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William Schouler, A history of Massachusetts in the Civil War: Volume 2 1,747 1,747 Browse Search
George P. Rowell and Company's American Newspaper Directory, containing accurate lists of all the newspapers and periodicals published in the United States and territories, and the dominion of Canada, and British Colonies of North America., together with a description of the towns and cities in which they are published. (ed. George P. Rowell and company) 574 574 Browse Search
Harper's Encyclopedia of United States History (ed. Benson Lossing) 435 435 Browse Search
Thomas Wentworth Higginson, Massachusetts in the Army and Navy during the war of 1861-1865, vol. 2 98 98 Browse Search
Brigadier-General Ellison Capers, Confederate Military History, a library of Confederate States Military History: Volume 5, South Carolina (ed. Clement Anselm Evans) 90 90 Browse Search
Knight's Mechanical Encyclopedia (ed. Knight) 86 86 Browse Search
William F. Fox, Lt. Col. U. S. V., Regimental Losses in the American Civil War, 1861-1865: A Treatise on the extent and nature of the mortuary losses in the Union regiments, with full and exhaustive statistics compiled from the official records on file in the state military bureaus and at Washington 58 58 Browse Search
Thomas Wentworth Higginson, Massachusetts in the Army and Navy during the war of 1861-1865, vol. 1, Mass. officers and men who died. 54 54 Browse Search
Southern Historical Society Papers, Volume 33. (ed. Reverend J. William Jones) 53 53 Browse Search
Capt. Calvin D. Cowles , 23d U. S. Infantry, Major George B. Davis , U. S. Army, Leslie J. Perry, Joseph W. Kirkley, The Official Military Atlas of the Civil War 49 49 Browse Search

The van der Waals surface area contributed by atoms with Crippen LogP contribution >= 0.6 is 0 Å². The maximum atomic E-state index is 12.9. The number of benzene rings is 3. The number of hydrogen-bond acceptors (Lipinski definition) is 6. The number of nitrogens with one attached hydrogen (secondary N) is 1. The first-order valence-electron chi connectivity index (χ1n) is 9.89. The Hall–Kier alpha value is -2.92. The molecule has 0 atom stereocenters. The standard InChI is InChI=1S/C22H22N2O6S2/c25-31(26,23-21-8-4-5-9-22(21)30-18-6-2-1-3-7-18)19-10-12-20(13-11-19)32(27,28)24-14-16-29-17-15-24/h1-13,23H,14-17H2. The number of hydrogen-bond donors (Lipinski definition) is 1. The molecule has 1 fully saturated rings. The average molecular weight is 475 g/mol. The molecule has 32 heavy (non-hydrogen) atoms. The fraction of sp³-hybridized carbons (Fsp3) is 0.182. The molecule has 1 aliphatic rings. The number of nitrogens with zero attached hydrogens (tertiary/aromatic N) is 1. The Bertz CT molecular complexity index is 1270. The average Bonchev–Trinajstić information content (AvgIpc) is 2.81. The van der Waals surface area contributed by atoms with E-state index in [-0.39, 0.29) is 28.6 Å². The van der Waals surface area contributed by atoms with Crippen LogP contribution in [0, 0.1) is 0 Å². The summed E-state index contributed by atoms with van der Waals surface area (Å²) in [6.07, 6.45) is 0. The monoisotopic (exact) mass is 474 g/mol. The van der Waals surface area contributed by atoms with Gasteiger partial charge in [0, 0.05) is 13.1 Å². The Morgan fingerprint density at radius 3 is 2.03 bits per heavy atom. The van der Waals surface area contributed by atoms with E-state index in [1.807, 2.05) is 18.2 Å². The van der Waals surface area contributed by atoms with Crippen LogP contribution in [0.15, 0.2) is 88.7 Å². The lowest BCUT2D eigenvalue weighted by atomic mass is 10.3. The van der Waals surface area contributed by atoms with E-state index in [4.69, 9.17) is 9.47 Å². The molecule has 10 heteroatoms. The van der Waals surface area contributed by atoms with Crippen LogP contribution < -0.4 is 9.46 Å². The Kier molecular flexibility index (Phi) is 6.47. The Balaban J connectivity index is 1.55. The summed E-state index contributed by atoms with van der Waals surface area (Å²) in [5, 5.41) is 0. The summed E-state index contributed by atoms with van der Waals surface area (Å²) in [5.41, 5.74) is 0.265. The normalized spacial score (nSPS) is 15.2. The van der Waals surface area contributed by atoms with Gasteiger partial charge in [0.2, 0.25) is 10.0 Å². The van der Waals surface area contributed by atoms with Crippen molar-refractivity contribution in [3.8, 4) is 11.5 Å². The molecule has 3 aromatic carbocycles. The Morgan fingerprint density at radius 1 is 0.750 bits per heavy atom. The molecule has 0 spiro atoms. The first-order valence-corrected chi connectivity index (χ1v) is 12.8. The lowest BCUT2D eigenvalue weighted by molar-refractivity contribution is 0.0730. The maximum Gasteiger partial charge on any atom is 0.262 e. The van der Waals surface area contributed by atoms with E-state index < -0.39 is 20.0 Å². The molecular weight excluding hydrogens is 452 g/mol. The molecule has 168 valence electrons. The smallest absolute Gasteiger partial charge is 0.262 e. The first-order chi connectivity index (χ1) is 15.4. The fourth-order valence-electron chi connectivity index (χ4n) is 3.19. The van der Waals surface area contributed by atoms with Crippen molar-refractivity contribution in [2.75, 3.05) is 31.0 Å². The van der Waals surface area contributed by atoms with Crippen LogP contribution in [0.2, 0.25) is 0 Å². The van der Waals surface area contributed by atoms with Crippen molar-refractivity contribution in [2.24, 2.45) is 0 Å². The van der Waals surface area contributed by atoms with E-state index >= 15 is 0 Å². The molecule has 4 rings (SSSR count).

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Browsing named entities in Southern Historical Society Papers, Volume 36. (ed. Reverend J. William Jones). You can also browse the collection for 1865 AD or search for 1865 AD in all documents.

Your search returned 24 results in 13 document sections:

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Southern Historical Society Papers, Volume 36. (ed. Reverend J. William Jones), chapter 1.1 (search)
ical selection of the Andersonville site for a prison camp. I realize that this phase of the question has been reverted to and minutely described every five or six years, since Richardson first gave his views to the public, early in the autumn of 1865. The selection of the site was excellent. I do not propose to dilate on the beauties of a prison. * * * I wouldn't advise any one to seek a prison as a place at which to spend a vacation. Of course there was suffering, hunger and misery amongeath rate of Confederates in Northern prisons was over 12 per cent., while that of Federal prisoners in Southern prisons was under 9 per cent. The Northern official record with regard to the treatment and exchange of prisoners in the war of 1861-65 was shameful, and the murder of Captain Wirz to divert public attention from the real authors of the sufferings of the prisoners on both sides was one of the greatest atrocities of modern times. Mr. Page's book is published by the Neale Publishi
Southern Historical Society Papers, Volume 36. (ed. Reverend J. William Jones), chapter 1.2 (search)
istant Secretary of War. Campbell was much impressed by the contents of the report, and is said to have declared to Chilton that he intended to see President Davis about the matter. The report then went to the Secretary of War, by whom it should have been forwarded to Davis. It was not forwarded, however, and Campbell did not carry out his intention of seeing Mr. Davis. The prisoners were soon moved, but they would probably have been moved earlier had Davis seen the Chandler report. In 1865 when Wirz, the Commandant at Andersonville, was tried and hanged, a strong effort was made to prove that Mr. Davis had known of this report and that he had deliberately caused the Andersonville prisoners to suffer. Wirz was even offered his life, it is said, if he would implicate Davis, but he withstood the temptation. The Northern historians have generally asserted that Davis had seen the Chandler report, and consequently have held him responsible for the suffering that resulted after the
Southern Historical Society Papers, Volume 36. (ed. Reverend J. William Jones), The last charge from the Danville, Va., Bee, April 20, 1907. (search)